Hyperfibrinolysis is a significant concern during liver transplantation surgeries. Rotational thromboelastometry (ROTEM) is a point of care device that is capable of intraoperatively measuring the clotting properties of whole blood samples, including the rate of fibrinolysis. The aim of this study was to use ROTEM to determine if improved surgical techniques have lowered rates of hyperfibrinolysis during liver transplantations. Blood samples were taken from 284 patients during liver transplantations that took place over five years from 2014-2019. The blood samples were drawn at various time points during the preanhepatic phase, anhepatic phase, and neohepatic phase of the surgery. Hyperfibrinolysis was defined using an accepted ROTEM definition of a maximum lysis value (ML) greater than 15%. Preliminary results show that 14% of patients experienced hyperfibrinolysis at some point during the surgery, which is similar to rates that previous studies have reported (p-values are currently unknown, as mentioned above). Preoperative MELD score, preoperative INR, and intraoperative clot strength do not appear to be related to hyperfibrinolysis. Both increased age, and non-alcohol related liver diseases (hemochromatosis, hepatocellular carcinoma, Hepatitis C etc.) as the reason for transplantation show higher rates of hyperfibrinolysis. The study suggests that hyperfibrinolysis remains a serious concern in liver transplantation surgeries, despite improvements in surgical technique. In addition, the study also suggests that non-alcohol related liver diseases and increased age are significant risk factors for hyperfibrinolysis that deserve special hematological attention.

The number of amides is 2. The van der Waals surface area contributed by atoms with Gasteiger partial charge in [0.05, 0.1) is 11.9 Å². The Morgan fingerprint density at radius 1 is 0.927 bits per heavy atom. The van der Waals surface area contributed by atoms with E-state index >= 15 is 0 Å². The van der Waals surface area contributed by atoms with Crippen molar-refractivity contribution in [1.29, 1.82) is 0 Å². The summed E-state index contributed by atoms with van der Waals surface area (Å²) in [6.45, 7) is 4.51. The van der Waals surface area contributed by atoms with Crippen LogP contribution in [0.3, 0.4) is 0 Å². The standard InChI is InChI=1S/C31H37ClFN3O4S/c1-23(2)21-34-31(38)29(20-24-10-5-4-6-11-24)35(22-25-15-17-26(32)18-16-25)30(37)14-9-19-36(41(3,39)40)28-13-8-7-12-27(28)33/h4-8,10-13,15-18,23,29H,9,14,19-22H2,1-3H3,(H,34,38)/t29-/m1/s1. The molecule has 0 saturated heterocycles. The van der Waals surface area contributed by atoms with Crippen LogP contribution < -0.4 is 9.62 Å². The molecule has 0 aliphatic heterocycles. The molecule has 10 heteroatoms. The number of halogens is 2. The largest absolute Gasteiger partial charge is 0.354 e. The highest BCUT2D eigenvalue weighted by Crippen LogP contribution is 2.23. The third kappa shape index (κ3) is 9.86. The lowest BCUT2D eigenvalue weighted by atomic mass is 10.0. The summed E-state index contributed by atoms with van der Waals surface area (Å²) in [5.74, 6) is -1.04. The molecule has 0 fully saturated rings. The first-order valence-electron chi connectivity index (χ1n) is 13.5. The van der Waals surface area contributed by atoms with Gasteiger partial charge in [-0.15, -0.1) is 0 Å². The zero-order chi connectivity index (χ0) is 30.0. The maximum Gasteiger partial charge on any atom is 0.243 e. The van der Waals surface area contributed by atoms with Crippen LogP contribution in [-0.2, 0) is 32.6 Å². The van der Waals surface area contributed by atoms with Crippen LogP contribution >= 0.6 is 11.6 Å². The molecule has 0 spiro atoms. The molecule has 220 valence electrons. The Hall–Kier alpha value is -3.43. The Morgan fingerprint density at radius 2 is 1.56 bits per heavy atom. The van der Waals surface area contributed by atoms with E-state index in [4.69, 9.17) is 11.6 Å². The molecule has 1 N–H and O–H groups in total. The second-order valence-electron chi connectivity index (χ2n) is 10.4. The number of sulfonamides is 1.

Recommended CitationMadsen, Ryan; Yoon, Uzung; and Torjman, Marc, "Assessment of Hyperfibrinolysis in Liver Transplantation Surgery as Measured by Rotational Thromboelastometry" (2021). Phase 1. Paper 18.